While behavioural tests on learning and memory at a young age in general yielded mixed results, HMO supplementation did significantly improve LTP from a young age onwards. Interestingly, while in both young adult (2.5 months old) and mature adult (1 year old) just one HFS application was sufficient to induce LTP, very young rodents (6 weeks old) required a second high-frequency stimulation (HFS) to induce LTP. Nonetheless, HMO administration resulted in an enhanced LTP response in both younger and older rodents alike. It is possible that LTP might be a more sensitive measure to investigate the beneficial effects of HMOs on cognitive outcomes at a young age. Furthermore, under normal circumstances, the LTP response is reduced in older rats as a natural result of aging [46]. This natural reduction in LTP response was not encountered when the animals were supplemented with HMOs. On the contrary, supplementation with HMOs facilitated an enhanced LTP response. Because LTP is a measure of synaptic plasticity, it stands to reason that synaptic plasticity benefits from HMOs both in the short-term as in the long-term. Therefore, supplementation of HMOs, both sialylated and fucosylated, in infancy could have long-lasting protective effects on the molecular underpinnings of learning and memory.
It should be noted that these results have been gathered from only nine articles, which is the main limitation of the present review. Nevertheless, while there are a limited number of studies on the cognitive effects of HMO supplementation, the studies currently available show promising results of how HMOs could contribute to cognitive development. These findings call for further in-depth research on the cognitive effects of HMOs and to delineate their underlying mechanisms.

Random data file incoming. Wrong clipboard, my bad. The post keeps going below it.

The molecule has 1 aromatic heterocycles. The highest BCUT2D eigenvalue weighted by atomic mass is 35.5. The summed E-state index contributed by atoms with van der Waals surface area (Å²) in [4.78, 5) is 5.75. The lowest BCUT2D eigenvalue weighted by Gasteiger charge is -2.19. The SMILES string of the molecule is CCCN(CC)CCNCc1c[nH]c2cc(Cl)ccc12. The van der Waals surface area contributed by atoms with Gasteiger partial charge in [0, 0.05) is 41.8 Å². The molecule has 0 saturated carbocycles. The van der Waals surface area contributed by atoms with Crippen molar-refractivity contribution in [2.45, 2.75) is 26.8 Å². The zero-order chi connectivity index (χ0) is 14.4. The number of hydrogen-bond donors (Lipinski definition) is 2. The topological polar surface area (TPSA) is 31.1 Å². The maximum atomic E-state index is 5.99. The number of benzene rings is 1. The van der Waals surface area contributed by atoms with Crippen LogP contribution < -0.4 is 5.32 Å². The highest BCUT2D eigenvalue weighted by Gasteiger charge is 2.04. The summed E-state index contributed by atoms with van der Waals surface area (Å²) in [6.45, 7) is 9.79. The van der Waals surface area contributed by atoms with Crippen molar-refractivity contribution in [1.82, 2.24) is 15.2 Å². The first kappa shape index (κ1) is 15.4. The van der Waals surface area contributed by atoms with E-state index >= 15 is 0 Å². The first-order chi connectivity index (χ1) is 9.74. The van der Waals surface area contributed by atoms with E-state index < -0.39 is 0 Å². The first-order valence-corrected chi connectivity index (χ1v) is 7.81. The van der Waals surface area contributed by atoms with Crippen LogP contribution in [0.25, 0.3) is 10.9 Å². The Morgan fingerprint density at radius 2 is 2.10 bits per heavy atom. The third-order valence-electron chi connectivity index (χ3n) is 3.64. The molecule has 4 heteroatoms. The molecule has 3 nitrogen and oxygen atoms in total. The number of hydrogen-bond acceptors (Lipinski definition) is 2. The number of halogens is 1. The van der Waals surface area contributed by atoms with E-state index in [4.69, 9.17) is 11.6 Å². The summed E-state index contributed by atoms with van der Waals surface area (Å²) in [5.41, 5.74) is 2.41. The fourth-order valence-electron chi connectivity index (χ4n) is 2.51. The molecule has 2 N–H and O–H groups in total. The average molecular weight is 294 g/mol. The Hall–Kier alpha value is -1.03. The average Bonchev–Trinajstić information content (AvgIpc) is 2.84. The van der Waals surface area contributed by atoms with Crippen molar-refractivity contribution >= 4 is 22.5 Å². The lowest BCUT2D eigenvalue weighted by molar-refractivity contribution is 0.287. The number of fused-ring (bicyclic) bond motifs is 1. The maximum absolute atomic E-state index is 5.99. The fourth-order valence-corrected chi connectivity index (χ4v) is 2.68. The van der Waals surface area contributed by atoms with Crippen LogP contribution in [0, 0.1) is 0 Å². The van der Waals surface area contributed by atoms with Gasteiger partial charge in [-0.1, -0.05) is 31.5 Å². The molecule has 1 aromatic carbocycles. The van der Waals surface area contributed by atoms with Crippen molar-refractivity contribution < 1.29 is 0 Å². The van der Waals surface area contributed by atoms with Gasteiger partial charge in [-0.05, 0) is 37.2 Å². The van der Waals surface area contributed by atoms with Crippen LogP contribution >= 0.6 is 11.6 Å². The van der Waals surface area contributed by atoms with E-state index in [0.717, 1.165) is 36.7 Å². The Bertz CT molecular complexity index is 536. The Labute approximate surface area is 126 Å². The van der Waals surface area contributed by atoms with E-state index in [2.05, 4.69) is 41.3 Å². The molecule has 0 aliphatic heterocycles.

Potential Underlying Mechanisms

There are a few possible factors which could account for the cognition enhancing effects of HMOs in mammals.
In the case of sialylated HMOs, Polysialylated Neural Cell Adhesion Molecules (PSA-NCAM) could be upregulated. The PSA-NCAM complex is upregulated in newborn, immature neurons and growing fibre tracts during embryogenesis and has been linked to increased synaptic plasticity [59,60,61,62]. Within the adult brain, PSA-NCAM is expressed in brain regions with high rates of neural plasticity and neurogenesis, such as the olfactory bulb and the hippocampus [61]. Improved neural plasticity and the survival of newborn neurons contribute to cognition and memory [62]. Therefore, it is possible that sialylated HMOs are capable of influencing neurogenesis via upregulation of PSA-NCAM, which in turn contributes to the reported improvement in cognition. This suggestion is further supported by Oliveros and colleagues [47]. These authors found an increase in PSA-NCAM in 6-SL supplemented animals. However, the role of fucosylated HMOs in plasticity and neurogenesis is currently not well understood and requires further investigation.
A second possible factor is the improved immune functioning due to the supplementation of HMOs and their well-established role in the immune system. As mentioned in the introduction, immune factors also contribute to cognitive functioning [38], though there are multiple hypotheses on how this may occur. One hypothesis states that perinatal immune activation directly affects neurodevelopmental pathways necessary for learning and memory, which leads to reduced neurotransmitter function, a reduction in hippocampal presynaptic proteins and impaired LTP [38]. A second hypothesis postulates that early life immune activation indirectly determines the adult response to an infection with a pathogen, either via exaggerated pro-inflammatory cytokines or via a decrease in anti-inflammatory cytokines. This in turn could lead to downstream changes in cognition and neural function [38]. As HMOs are capable of regulating the neonatal cytokine response in the periphery [11,33,35,63], it is possible that they also exert their enhancing effects on cognition via the immune system.